What has the Lord told you to do? Have you only partially cooperated, or have you relinquished your need to understand and obeyed completely? If the Lord says to give, know that you too can trust Him to provide.

But God

“But when the fulness of the time was come, God sent forth his Son, made of a woman, made under the law, To redeem them that were under the law, that we might receive the adoption of sons.” (Galatians 4:4-5)

God makes all the difference! There was a time when the whole world was in bondage to sin and death. But God!

But…God sent forth his Son…To redeem them that were under the law.” Because He did, “the creature itself also shall be delivered from the bondage of corruption into the glorious liberty of the children of God” (Romans 8:21). But there was a problem, for every man was still a lost sinner, deserving to die under the righteous, well-deserved wrath of a holy God. But God!

But God commendeth his love toward us, in that, while we were yet sinners, Christ died for us” (Romans 5:8). He died for us, suffering in our place, because He loved us. The issue is not yet settled, however, for how could a dead redeemer complete the work He was sent to do? But God!

But God raised him from the dead” (Acts 13:30). The price for sin was forever settled, so that God, in full righteousness and in mighty power, could raise His beloved Son, alive forevermore. Yes, but we ourselves are still sinful—still dying. Our very nature keeps us in bondage to sin, even though the price for our deliverance has been fully paid. But God!

But God, who is rich in mercy, for his great love wherewith he loved us, Even when we were dead in sins, hath quickened us together with Christ…For by grace are ye saved through faith;…it is the gift of God” (Ephesians 2:4-5, 8). We cannot fully understand. But God does not require us to understand— only to believe and receive. HMM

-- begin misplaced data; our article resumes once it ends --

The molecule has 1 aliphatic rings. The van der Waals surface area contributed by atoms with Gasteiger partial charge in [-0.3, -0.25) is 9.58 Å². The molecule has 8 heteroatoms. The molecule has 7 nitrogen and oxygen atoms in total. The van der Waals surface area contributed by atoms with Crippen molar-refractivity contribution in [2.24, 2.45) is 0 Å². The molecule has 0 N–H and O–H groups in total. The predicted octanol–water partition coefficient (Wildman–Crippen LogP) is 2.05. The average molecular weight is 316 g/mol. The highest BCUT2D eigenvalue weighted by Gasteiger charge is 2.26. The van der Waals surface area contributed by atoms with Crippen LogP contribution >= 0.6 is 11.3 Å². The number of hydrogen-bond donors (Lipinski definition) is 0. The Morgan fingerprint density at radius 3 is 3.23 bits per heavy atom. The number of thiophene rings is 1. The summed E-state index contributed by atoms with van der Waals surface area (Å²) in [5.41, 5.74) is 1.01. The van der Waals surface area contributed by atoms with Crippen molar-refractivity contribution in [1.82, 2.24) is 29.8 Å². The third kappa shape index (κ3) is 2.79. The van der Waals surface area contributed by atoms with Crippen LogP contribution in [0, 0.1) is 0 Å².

Life Versus Death

May the Lord add to [your numbers], both yours and your children’s. May you be blessed by the Lord, the Maker of heaven and earth. The heavens are the Lord’s, but the earth He has given to the human race. It is not the dead who praise the Lord, nor any of those descending into the silence [of death]. But we will praise the Lord, both now and forever. Hallelujah! (vv. 14-18).

Why don’t we sing? The Maker of heaven and earth has given us everything to delight us, but so many people move through the measure of their days like marionettes, with painted smiles and no music in their hearts.

Why don’t we sing? There are three primary reasons.

First, the pressures and complexities of modern life can take the song right

out of the heart. Contemporary lifestyles often destroy intimacy, the soil in which artistry grows.

Next, we are overexposed to music, especially’elevator music.” Second-rate sounds flood the airwaves at home, in the car, in the office, in restaurants. It’s like musical wallpaper, so we become spectators rather than participants.

Third, “it is not the dead [person’s without the Lord]” who praise him. The psalmist tells us that they go to a place of silence (v. 17). There is no singing there!

Against the backdrop of pagan idolatry, the psalmist pleads with the house of Israel, the house of Aaron, and all who fear the Lord, to place their trust in the Lord and to lift their voices in praise. “We will praise the Lord, both now and forever” (v. 18).

Personal Prayer

O Lord, help me to trust and praise you endlessly. May I personally and with full selfawareness experience your blessing.

A Contemporary Lyric

Endless Praise

I sing the wonder of Your power,

I give the glory due Your name;

I see the splendor of Your holiness,

I marvel that forever You’re the same.

I praise You for You alone are worthy,

I bless You for Your love and grace;

My soul finds refuge in Your mercy

And for endless days I’ll sing Your endless praise!

Words and music by Phil and Lynne Brower © 1985 Singspiration.

Quality Par Excellence

Holy, holy, holy is the Lord of Hosts.—Isaiah 6:3